The Barracks

We entered the barracks, which were empty without beds. The guide told us that up to 2000 people lived in each of them, in beds with 3 floors. When you saw those small environments, you could not imagine how many people could stay together in one place. According to official data, a total of 197,000 people entered this camp from its opening in 1938 until 1945 when it was liberated by the Allies, of which 95,000 died. Impossible to hold so many people at once, but this figure was in different periods. On the walls of the barracks, a few sayings and some photos were left here and there, since most of them had been moved to the Museum in the front of barracks. The toilet didn’t look like a toilet at all. Up to 10 prisoners at a time performed their personal needs, of course without being ashamed of each other, all together at once. There were no women prisoners in the camp. They were just a group of women who were used as prostitutes for the camp leaders, or the prisoners who did special services. However, they had nothing to do with the mass prisoners of the camp. The Appeal square was huge, it was the place where they were called in the morning, and everyone had to answer when they heard their number. There were no names in that camp, as everyone was a number. Numbers that they had attached to their chests and had to learn by heart and to remember every time. The appeal square was the place where they were tortured, hanged, where the prisoners saw who was missing, who died, who was burned.

The museum

The Museum was overloaded with memories. There was no empty space in the walls. This is because every person who had a relative there, had brought photos, memories, lots of documents stuck all over the place. There we also saw many photos of Albanians. A red and black flag was placed in the part where the names of all the Albanians who had entered the camp were written, and 5 of them were also with photos, such as Kozma Nushi, Telat Noga, Xhevded Doda, etc. The beginning part of the camp had artifacts that were found in the camp by the allies as soon as the camp was liberated, starting from bowls and spoons, work tools, but also hats, uniforms, bicycles, and many other objects. Likewise, in one room, all the names of the victims were written in a reflection that blinded your eyes and you could not read them. The crematorium and gas chambers were as they had been, untouched. There were three crematoriums that were just like they used to be, even with the shovels and the bed where the dead were put and burned. There were flowers inside the cremator now. While the gas rooms looked like shower rooms, with tiles, only some pipes above and signs on the doors said that they were gas rooms. Of course, the doors and walls were left as before. The museum showed the whole history of that camp from the year ’38 when it was created, all the facts of torture and the names of the victims, different stories of the victims, until the liberation of the camp by the allies, what they found when they came, and how they documented it everything for you convey to the whole public the horrors of this camp. At the exit, a plaque on the wall shows the number of Albanians who entered this camp, which was 427. According to our data, 24 Albanians came out alive in this camp, who could bring to Albania a cup of soil taken from the graves. The cup was given by the allies to the Albanian Dhimiter Simoni from Vlora, a survivor, during a ceremony held on June 20,1945 in Mauthausen, which he brought to Albania, to the National Museum.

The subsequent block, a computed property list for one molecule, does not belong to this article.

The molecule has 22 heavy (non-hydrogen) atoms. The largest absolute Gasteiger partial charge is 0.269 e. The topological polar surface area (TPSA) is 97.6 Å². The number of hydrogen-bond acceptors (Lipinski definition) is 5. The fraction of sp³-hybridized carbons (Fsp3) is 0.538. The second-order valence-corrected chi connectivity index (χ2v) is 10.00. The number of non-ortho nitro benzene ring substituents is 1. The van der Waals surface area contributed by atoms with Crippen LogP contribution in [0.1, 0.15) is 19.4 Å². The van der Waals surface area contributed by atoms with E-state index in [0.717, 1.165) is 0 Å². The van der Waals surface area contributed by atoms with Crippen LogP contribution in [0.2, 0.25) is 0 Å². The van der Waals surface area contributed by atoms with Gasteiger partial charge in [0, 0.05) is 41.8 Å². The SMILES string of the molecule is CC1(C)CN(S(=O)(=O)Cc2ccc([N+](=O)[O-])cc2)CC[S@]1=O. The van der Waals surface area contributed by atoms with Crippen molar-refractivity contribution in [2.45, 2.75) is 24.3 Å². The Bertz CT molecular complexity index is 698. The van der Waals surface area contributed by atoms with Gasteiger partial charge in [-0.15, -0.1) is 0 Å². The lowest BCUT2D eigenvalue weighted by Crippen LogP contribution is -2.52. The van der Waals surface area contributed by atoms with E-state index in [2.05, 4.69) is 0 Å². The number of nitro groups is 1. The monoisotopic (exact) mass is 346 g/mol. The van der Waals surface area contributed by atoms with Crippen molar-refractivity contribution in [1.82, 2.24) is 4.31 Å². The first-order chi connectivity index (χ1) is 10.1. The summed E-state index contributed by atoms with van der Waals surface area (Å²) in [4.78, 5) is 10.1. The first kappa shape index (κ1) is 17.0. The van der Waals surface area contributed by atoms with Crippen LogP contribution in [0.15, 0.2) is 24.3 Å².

In the area in front of the camp gates, each country has placed its own memorial. The Albanian memorial is the work of Odhisa Paskali, inaugurated in 1969 to remember the Albanian victims in this camp. The face of the victorious partisan, who kills the German soldier, is the symbol of the memorial, accompanied by a long tombstone next to it. Other nations are also represented with gigantic and highly symbolic memorials to depict the suffering of each people. Every year on May 5, 1945, commemorative ceremonies are held here and each nation sends its delegation to lay memorial flowers. Of course, our embassy in Vienna follows this ceremony. We left this village that is actually stained with the name of this camp, as I don’t believe that anyone would go there for tourism. The trauma of this place is so strong that people want to leave an hour before. We left it behind to return to our country, and of course to share all our impressions and findings with the Albanian public. I wanted to share here not the facts of the camp and the survivors of Mauthausen, as they are part of the exhibition and the project, but to share my feelings from that camp, and the constant question of our student guide: How is it possible that his happened? How could a human being be treated as nothing, and others were silent and even approve of these crimes? The next question goes further: Do all of us human beings perhaps have a wild side that when awakened, stimulated and ignited can do the same things? None of us can ever accept this, but even those who committed these inhumane crimes were human too. Therefore, the biggest thing we can do in the beginning is to cleanse ourselves of the negative feelings and thoughts we may have towards each other. Never forget that we are equal.  The life of every human being is the most precious thing, which no one has the right to take away.

Eva Kushova, Director of DMO Albania